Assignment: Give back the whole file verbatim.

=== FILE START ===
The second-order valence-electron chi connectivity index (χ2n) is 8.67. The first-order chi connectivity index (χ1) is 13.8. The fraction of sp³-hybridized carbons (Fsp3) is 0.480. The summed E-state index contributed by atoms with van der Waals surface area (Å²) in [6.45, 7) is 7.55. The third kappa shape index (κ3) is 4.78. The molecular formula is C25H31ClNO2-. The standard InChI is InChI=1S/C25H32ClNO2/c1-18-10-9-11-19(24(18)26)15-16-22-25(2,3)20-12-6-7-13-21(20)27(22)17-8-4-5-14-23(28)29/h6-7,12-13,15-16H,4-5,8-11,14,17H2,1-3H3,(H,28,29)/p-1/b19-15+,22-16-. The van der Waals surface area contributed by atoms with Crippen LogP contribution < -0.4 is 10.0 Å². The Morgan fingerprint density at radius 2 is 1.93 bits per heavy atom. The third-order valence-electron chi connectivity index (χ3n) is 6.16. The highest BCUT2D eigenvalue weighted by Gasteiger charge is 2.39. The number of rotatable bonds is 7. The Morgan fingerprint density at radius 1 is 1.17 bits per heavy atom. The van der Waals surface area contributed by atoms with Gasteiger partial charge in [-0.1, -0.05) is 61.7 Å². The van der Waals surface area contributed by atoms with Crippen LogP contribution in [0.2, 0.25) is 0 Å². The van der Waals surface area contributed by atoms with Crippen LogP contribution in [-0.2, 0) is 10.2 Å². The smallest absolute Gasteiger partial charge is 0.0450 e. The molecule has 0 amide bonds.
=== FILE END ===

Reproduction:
The second-order valence-electron chi connectivity index (χ2n) is 8.67. The first-order chi connectivity index (χ1) is 13.8. The fraction of sp³-hybridized carbons (Fsp3) is 0.480. The summed E-state index contributed by atoms with van der Waals surface area (Å²) in [6.45, 7) is 7.55. The third kappa shape index (κ3) is 4.78. The molecular formula is C25H31ClNO2-. The standard InChI is InChI=1S/C25H32ClNO2/c1-18-10-9-11-19(24(18)26)15-16-22-25(2,3)20-12-6-7-13-21(20)27(22)17-8-4-5-14-23(28)29/h6-7,12-13,15-16H,4-5,8-11,14,17H2,1-3H3,(H,28,29)/p-1/b19-15+,22-16-. The van der Waals surface area contributed by atoms with Crippen LogP contribution < -0.4 is 10.0 Å². The Morgan fingerprint density at radius 2 is 1.93 bits per heavy atom. The third-order valence-electron chi connectivity index (χ3n) is 6.16. The highest BCUT2D eigenvalue weighted by Gasteiger charge is 2.39. The number of rotatable bonds is 7. The Morgan fingerprint density at radius 1 is 1.17 bits per heavy atom. The van der Waals surface area contributed by atoms with Gasteiger partial charge in [-0.1, -0.05) is 61.7 Å². The van der Waals surface area contributed by atoms with Crippen LogP contribution in [0.2, 0.25) is 0 Å². The van der Waals surface area contributed by atoms with Crippen LogP contribution in [-0.2, 0) is 10.2 Å². The smallest absolute Gasteiger partial charge is 0.0450 e. The molecule has 0 amide bonds.